Saturday, March 8, 2014

Why Do You Ask So Many Questions?

It was a Christmas Eve, and I was being cross-examined.

I was attending a holiday party at the home of Bob Wheeler and Kurt Kleespies, circa 2008. I was seated on the sofa next to Marie Alaimo, in her late 70s at the time, and she was full of questions for me: "Why do people like Facebook so much?" "What was the difference between Facebook and Twitter?" "When would someone use Facebook and not Twitter?"

Marie asked me how I came to be writing a book, what was it about, and my favorite question, "Who would want to read it?" She laughed, realizing the question didn't come out the way she had meant it.

I answered all of Marie's questions and half-jokingly asked one of my own: "Why do you ask so many questions?"

Marie answered that she had always been interested in what people were doing and what they thought or felt about what they were doing. I'd add that Marie's active mind kept her young and vital, connected to others and engaged in the world around her, especially as Parkinson's disease chipped away at her body and eventually made her home-bound. I suspect Marie was particularly curious about younger generations, as she had many friends who were decades her junior.

I had a 'Marie' moment myself not long ago. I was staying with my nephew, Stafford and his wife Deb near Greensboro, N.C. It was a snowy night, but we decided to brave the weather for a night out at a restaurant. On the way, I peppered Stafford with questions about his work while the kids, Ford and Victoria, fiddled with their Apple handheld devices. I could tell Ford was playing a game. I started questioning him about it, asking what the game was, why did he like it, how was it different from other games? Before long, I was playing the game too (despite the fact that I loathe computer games).

At some point during that car ride, I realized I was doing just what Marie would have done, had she been with us. And so I said a silent "thank you" to Marie, who had passed away two weeks earlier.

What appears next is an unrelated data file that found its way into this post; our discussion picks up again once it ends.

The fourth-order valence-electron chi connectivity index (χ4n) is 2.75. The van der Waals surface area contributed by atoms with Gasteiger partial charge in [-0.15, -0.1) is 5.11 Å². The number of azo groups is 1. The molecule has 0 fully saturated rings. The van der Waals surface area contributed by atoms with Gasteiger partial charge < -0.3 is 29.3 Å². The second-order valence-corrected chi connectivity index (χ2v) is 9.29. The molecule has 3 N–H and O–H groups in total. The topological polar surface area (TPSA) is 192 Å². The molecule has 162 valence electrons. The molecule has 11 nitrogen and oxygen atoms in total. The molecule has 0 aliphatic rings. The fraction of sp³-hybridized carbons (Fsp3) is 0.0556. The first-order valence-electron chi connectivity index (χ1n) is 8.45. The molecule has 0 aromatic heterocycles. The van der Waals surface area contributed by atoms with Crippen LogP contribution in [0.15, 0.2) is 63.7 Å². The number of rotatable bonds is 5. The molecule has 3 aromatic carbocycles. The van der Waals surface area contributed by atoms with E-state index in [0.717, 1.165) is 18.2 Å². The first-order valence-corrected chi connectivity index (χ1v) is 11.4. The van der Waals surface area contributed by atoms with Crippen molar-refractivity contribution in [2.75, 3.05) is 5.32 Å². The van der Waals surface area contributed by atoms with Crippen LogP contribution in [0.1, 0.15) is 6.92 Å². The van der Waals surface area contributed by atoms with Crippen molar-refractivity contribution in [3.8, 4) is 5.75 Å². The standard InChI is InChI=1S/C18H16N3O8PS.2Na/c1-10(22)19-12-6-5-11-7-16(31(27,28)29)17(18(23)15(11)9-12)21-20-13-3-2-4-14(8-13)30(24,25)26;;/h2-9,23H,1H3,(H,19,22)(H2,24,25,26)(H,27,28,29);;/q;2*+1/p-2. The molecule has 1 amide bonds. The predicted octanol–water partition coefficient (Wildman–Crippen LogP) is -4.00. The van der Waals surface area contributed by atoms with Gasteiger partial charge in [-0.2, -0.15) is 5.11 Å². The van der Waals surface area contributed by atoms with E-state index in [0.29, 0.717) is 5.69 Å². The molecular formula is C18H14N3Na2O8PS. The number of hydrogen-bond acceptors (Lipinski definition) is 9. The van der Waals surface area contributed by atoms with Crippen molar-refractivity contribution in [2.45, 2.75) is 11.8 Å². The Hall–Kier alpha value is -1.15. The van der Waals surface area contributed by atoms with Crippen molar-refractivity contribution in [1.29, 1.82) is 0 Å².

There are plenty of anti-aging products on the market, but Marie reminded me that one of the best ways to stay young is to never stop asking questions.

And if there is such a thing as Heaven, I bet Marie is there. And man, does she have a lot of questions to ask.






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6 comments:

  1. A lovely post - in Marie's beautiful face I see my mother who also contracted Parkinson's late in life and passed away in 1984, much too young. Marie was interested and interesting - a rare combination as many who are interesting are only interested in themselves! Thank you for this Sunday morning treat, a rich story.

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  2. I love this! Reminds me of my grandmother, my mother, and ME! The way to stay young is to keep a young (and inquiring) mind!

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    1. So true, Leigh Anna! Hope you are well. Jim

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  3. So many great lessons, here. For those folks who are inherently shy, like me, asking questions of people I've just met breaks the ice, often takes the conversation beyond small talk, and the people you meet tend to remember you the next time. Larry King wrote an excellent book on this. I want to be engaged, keep my mind alert like Marie, and have friends decades my junior one day. In the meantime, I wonder if this works in dating...it's been awhile... ;-)

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